One by one, Trevin reveals to his readers the Caesars of self, power, success, money, sex, and leisure, and sets forth plainly and persuasively how the Christian life requires renouncing the abuse of good things as god things and the subverting of this idolatry with the worship of Jesus Christ.
This is the most helpful and powerful part of Trevin’s effort, however: He roots out and reveals this idolatry in the active practice of Western evangelicalism. From sniffing out ambition and zeal for “success” in seminary student surveys to clearly rebuking the reverence of Self epidemic in modern churches, Holy Subversion gets very personal very quickly. But Trevin never writes high-handedly or bitterly. Indeed, I can think of few among the young-types, restless-types, and Calvinist-types who are as winsome — on both …
This post from Justin Taylor is really important.
The dominant mode of evangelical preaching on sanctification, the main way to motivate for godly living, sounds something like this:
You are not _____;
You should be _________;
Therefore, do or be ________!
Fill in the blank with anything good and biblical (holy; salt and light; feed the poor; walk humbly; give generously; etc.).
This is not how Paul and the other New Testament writers motivated the church in light of the resurrection and the outpouring of the Spirit. They did give imperatives (=what you should do), but they do so only based on indicatives (=what God has done).
The problem with the typical evangelical motivation toward radical or sacrificial living is that “imperatives divorced from indicatives become impossibilities” (to quote Tullian Tchividjian). Or another way that Tullian puts it: “gospel obligations must be based on gospel declarations.”
Yes. This is crucial for anyone aspiring to gospel-centered teaching and preaching, and to anyone aspiring to gospel-centered ministry, from how we teach our children Bible stories and Bible lessons to how we “gospel” each other in small groups and classes.
Last weekend I had the great privilege and blessing of speaking to youth pastors, youth workers, and youth themselves at The Calling conference in Auburn, Maine. In a morning session, I preached to impress the importance of gospel-centrality for all of life, and therefore all of ministry. In the afternoon session, I preached a message called “The Empowering …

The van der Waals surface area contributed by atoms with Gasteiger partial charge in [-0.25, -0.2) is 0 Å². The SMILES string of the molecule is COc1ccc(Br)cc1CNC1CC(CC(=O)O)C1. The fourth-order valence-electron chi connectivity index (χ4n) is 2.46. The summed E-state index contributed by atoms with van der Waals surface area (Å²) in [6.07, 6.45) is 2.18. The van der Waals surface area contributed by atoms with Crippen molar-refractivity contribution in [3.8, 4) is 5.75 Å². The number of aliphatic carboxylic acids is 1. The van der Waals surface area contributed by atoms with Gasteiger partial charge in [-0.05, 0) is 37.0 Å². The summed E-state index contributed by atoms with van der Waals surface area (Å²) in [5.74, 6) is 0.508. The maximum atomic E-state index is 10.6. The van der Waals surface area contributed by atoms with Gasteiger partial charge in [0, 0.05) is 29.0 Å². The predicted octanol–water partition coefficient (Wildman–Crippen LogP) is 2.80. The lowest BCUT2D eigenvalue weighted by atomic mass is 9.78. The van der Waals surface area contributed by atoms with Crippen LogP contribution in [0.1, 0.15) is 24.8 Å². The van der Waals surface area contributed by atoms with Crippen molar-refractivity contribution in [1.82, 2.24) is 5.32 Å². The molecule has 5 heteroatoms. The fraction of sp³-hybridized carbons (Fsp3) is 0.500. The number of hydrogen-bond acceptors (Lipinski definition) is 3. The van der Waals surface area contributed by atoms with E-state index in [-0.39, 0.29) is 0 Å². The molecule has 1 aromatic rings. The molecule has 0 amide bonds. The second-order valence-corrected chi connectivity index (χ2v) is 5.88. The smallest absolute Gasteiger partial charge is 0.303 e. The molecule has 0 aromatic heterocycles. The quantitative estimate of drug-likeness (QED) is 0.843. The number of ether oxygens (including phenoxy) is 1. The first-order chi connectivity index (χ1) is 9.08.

It seems a storm caught a seafaring vessel off a rocky coast. The wind and waves threatened to drive the boat to its destruction.
In the midst of the terror, one daring passenger, contrary to orders, made his way across the ship. Groping along a passageway, he found the pilot house. There he beheld an intriguing sight; the ship’s pilot was lashed to his post. Secure against the raging elements, he held the wheel fast, turning the ship, inch by inch, once more out to sea. The pilot saw the watcher and smiled.
The daring passenger found his way below deck where other passengers huddled. Encouragingly, he said, “I have seen the face of the pilot, and he smiled. All is well.”
– Often attributed to Robert Louis Stevenson.
HT: Anthony Carter
“In order to grow in Christlikeness, we’ve got to intentionally apply the gospel to everything we are and everything we long to do. We’re not to sever our obedience from [Christ’s] perfect sinlessness nor disconnect our mortal life from his resurrected life. We’ve got to understand ourselves in the light of our new identity, seeing ourselves as we truly are: sinful and flawed, loved and welcomed. Only these gospel realities have enough power to engender faith, kill idolatry, produce character change, and motivate faithful obedience.”
- Elyse Fitzpatrick, Because He Loves Me
May the glory of the gospel fill up your being like the waters cover the seas.
Quoth Homer Simpson, “It’s funny because it’s true.”
This article makes me sad. Not (just) because it details the devastation of the floods in Tennessee, a place that is near and dear to my heart, but because of quotes like these:
“My whole life was gone.”
“In a matter of 30 minutes, everything you worked for, everything you thought was valuable, it all looks like trash.”
I understand that losing one’s home and stuff is awful. I would be upset too. So let’s grant some grace for shell shock here.
But let’s also be reflective enough to ask how our homes and stuff become “My whole life” and “Everything I thought was valuable.”